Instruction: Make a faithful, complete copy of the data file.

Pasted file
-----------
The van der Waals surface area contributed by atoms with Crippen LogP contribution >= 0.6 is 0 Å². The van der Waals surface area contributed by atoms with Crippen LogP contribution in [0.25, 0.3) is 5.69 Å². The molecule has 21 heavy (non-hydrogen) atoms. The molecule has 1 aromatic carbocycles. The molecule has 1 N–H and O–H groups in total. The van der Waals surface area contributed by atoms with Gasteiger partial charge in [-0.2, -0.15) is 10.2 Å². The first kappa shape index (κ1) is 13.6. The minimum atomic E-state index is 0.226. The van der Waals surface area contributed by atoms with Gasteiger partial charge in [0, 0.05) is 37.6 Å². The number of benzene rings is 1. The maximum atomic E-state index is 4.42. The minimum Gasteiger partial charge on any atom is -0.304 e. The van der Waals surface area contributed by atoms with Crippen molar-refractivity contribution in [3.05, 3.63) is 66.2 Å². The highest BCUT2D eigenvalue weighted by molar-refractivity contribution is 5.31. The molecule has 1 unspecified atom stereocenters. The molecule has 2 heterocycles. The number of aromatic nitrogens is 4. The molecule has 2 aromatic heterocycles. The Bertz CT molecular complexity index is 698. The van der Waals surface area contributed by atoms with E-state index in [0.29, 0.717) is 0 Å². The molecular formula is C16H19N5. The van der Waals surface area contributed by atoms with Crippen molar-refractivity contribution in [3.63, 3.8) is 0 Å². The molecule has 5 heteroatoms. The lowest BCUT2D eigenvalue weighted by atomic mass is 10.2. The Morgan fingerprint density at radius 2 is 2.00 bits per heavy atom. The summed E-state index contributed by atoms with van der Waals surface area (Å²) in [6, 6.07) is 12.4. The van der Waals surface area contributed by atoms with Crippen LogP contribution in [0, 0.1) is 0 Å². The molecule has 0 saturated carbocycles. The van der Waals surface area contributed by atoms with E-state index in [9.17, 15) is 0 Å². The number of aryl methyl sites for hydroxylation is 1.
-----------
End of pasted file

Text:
The van der Waals surface area contributed by atoms with Crippen LogP contribution >= 0.6 is 0 Å². The van der Waals surface area contributed by atoms with Crippen LogP contribution in [0.25, 0.3) is 5.69 Å². The molecule has 21 heavy (non-hydrogen) atoms. The molecule has 1 aromatic carbocycles. The molecule has 1 N–H and O–H groups in total. The van der Waals surface area contributed by atoms with Gasteiger partial charge in [-0.2, -0.15) is 10.2 Å². The first kappa shape index (κ1) is 13.6. The minimum atomic E-state index is 0.226. The van der Waals surface area contributed by atoms with Gasteiger partial charge in [0, 0.05) is 37.6 Å². The number of benzene rings is 1. The maximum atomic E-state index is 4.42. The minimum Gasteiger partial charge on any atom is -0.304 e. The van der Waals surface area contributed by atoms with Crippen molar-refractivity contribution in [3.05, 3.63) is 66.2 Å². The highest BCUT2D eigenvalue weighted by molar-refractivity contribution is 5.31. The molecule has 1 unspecified atom stereocenters. The molecule has 2 heterocycles. The number of aromatic nitrogens is 4. The molecule has 2 aromatic heterocycles. The Bertz CT molecular complexity index is 698. The van der Waals surface area contributed by atoms with E-state index in [0.29, 0.717) is 0 Å². The molecular formula is C16H19N5. The van der Waals surface area contributed by atoms with Crippen molar-refractivity contribution in [3.63, 3.8) is 0 Å². The molecule has 5 heteroatoms. The lowest BCUT2D eigenvalue weighted by atomic mass is 10.2. The Morgan fingerprint density at radius 2 is 2.00 bits per heavy atom. The summed E-state index contributed by atoms with van der Waals surface area (Å²) in [6, 6.07) is 12.4. The van der Waals surface area contributed by atoms with Crippen LogP contribution in [0, 0.1) is 0 Å². The molecule has 0 saturated carbocycles. The van der Waals surface area contributed by atoms with E-state index in [9.17, 15) is 0 Å². The number of aryl methyl sites for hydroxylation is 1.